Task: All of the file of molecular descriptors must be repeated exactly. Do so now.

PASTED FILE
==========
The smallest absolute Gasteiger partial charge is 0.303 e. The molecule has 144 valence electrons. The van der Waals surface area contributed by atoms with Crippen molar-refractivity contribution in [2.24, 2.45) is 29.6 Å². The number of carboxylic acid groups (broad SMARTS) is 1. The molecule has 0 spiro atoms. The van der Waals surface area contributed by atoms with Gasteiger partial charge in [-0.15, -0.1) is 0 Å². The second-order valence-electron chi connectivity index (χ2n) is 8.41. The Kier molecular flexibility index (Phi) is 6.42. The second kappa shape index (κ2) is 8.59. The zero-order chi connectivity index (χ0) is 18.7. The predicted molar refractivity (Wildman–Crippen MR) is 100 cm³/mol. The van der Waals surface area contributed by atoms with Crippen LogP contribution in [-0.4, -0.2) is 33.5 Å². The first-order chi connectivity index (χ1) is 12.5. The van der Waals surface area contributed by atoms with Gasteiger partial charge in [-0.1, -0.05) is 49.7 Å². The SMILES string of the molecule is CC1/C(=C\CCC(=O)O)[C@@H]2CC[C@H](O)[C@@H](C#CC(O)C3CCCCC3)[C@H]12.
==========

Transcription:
The smallest absolute Gasteiger partial charge is 0.303 e. The molecule has 144 valence electrons. The van der Waals surface area contributed by atoms with Crippen molar-refractivity contribution in [2.24, 2.45) is 29.6 Å². The number of carboxylic acid groups (broad SMARTS) is 1. The molecule has 0 spiro atoms. The van der Waals surface area contributed by atoms with Gasteiger partial charge in [-0.15, -0.1) is 0 Å². The second-order valence-electron chi connectivity index (χ2n) is 8.41. The Kier molecular flexibility index (Phi) is 6.42. The second kappa shape index (κ2) is 8.59. The zero-order chi connectivity index (χ0) is 18.7. The predicted molar refractivity (Wildman–Crippen MR) is 100 cm³/mol. The van der Waals surface area contributed by atoms with Crippen LogP contribution in [-0.4, -0.2) is 33.5 Å². The first-order chi connectivity index (χ1) is 12.5. The van der Waals surface area contributed by atoms with Gasteiger partial charge in [-0.1, -0.05) is 49.7 Å². The SMILES string of the molecule is CC1/C(=C\CCC(=O)O)[C@@H]2CC[C@H](O)[C@@H](C#CC(O)C3CCCCC3)[C@H]12.